Have you studied the feasts of Passover, Pentecost, and Tabernacles in the Old T

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  1. SwordofManticorE profile image72
    SwordofManticorEposted 9 years ago

    Have you studied the feasts of Passover, Pentecost, and Tabernacles in the Old Testament?

    What do they represent for us today?

  2. irenemaria profile image59
    irenemariaposted 9 years ago

    I have read about the passover feast. The Pentecost is not mentioned in the Old testament since it is an event with the first Christians and the Tabernacles I have never heard of.

  3. profile image0
    starsofeightposted 9 years ago

    I have looked into all three, but only studied about Passover, as I needed to know certain facts for my writing.

    What they represent depends mostly on who the 'us' is. For me, the significance lies in the fact that Jesus took the place of the Paschal Lamb.

  4. profile image0
    John King IVposted 9 years ago

    Yes.  It would take way to long to fully explain... 

    Let me just say this, know the signs of the modern times.  This is far more important than ancient traditions and rituals.

    1. SwordofManticorE profile image72
      SwordofManticorEposted 9 years agoin reply to this

      And what signs should we know?

    2. profile image0
      John King IVposted 9 years agoin reply to this

      Greetings sword of manticor:

      What a question!  It is also very difficult to answer as well.  I will attempt...and hope that I am able to communicate properly and be understood.   Also as it was written so long ago:  "let him who has ears, hear".

    3. SwordofManticorE profile image72
      SwordofManticorEposted 9 years agoin reply to this

      I am sorry, you cannot imagine how many times I have heard that from those who have claimed they have divine ears and use that verse as if what they say is the only truth.

    4. profile image0
      John King IVposted 9 years agoin reply to this

      i am continueing this dialogue on one of your hubs about hell.   (Because I am able to write more..ok?

    5. SwordofManticorE profile image72
      SwordofManticorEposted 9 years agoin reply to this


  5. cam8510 profile image89
    cam8510posted 9 years ago

    The Feast of Tabernacles is a way for the Hebrew people to remember how life was as their ancestors wandered in the wilderness for 40 yrs.  The tabernacles or huts that are used are to remind them of the temporary dwellings of their ancestors.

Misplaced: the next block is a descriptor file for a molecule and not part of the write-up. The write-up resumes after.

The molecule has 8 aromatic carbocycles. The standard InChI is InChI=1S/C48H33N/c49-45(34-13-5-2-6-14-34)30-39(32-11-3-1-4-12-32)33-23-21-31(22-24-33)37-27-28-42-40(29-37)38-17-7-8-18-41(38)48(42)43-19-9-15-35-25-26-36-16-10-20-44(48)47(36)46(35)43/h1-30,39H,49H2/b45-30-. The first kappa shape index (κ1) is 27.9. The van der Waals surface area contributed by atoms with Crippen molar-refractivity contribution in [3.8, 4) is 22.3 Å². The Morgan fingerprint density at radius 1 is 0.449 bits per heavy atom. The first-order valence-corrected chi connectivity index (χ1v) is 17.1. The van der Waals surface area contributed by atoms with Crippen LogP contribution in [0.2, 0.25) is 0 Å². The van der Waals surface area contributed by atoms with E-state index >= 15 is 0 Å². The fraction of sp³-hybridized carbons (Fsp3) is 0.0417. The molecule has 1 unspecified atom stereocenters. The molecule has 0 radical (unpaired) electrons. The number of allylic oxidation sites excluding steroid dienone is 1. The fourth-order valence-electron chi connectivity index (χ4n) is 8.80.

I'm sure someone has tried to make this mean something significant for Christians today, but it may mean nothing more than keeping in mind that there are consequences for disobedience, which is why the Israelites wandered for so long.  The feast of Passover clearly has NT meaning because the NT explicitly says so.

    Pentecost was the feast mentioned in Leviticus 23:16.  It coincided with the coming of the Holy Spirit.  Originally it measured the fifty days between the Feast of First Fruits and the Feast of Shavuot. 

    As far as meanings of these things for the Christian, the rule of thumb has always been to only assign meaning when the NT assigns that meaning.  Otherwise meaning can be read into anything.

  6. JMcFarland profile image73
    JMcFarlandposted 9 years ago

    I have studied all three, and in my opinion, I think that the ritual of passover and the alleged story behind it is one of the most disgusting stories in the whole bible.

    1. cam8510 profile image89
      cam8510posted 9 years agoin reply to this

      As for my comments, they are strictly an observation, not an indication that I believe these things.

    2. Peter Palmadesso profile image54
      Peter Palmadessoposted 8 years agoin reply to this

      For the message of the cross is foolishness to those who are perishing, but to us who are being saved it is the power of God. For it is written:

      “I will destroy the wisdom of the wise;
          the intelligence of the intelligent I will frustrate.”

    3. JMcFarland profile image73
      JMcFarlandposted 8 years agoin reply to this

      So are you telling me I'm perishing?   If so,  it's not news.   Everybody dies.  So what?  Or are you telling me that I'm wise?   Thanks,  that's nice of you.

  7. renegadetory profile image93
    renegadetoryposted 9 years ago

    Passover today is a renewing of my covenant with Jesus as my Lord and Saviour.  Every year I eat unleavened bread that represents His body that was broken for me and drink wine that symbolizes His blood that was shed for me to pay the death penalty for sin.  Passover to me also represents God's Holy Spirit dwelling in our bodies as temples rather than the physical temple (the tearing of the great veil).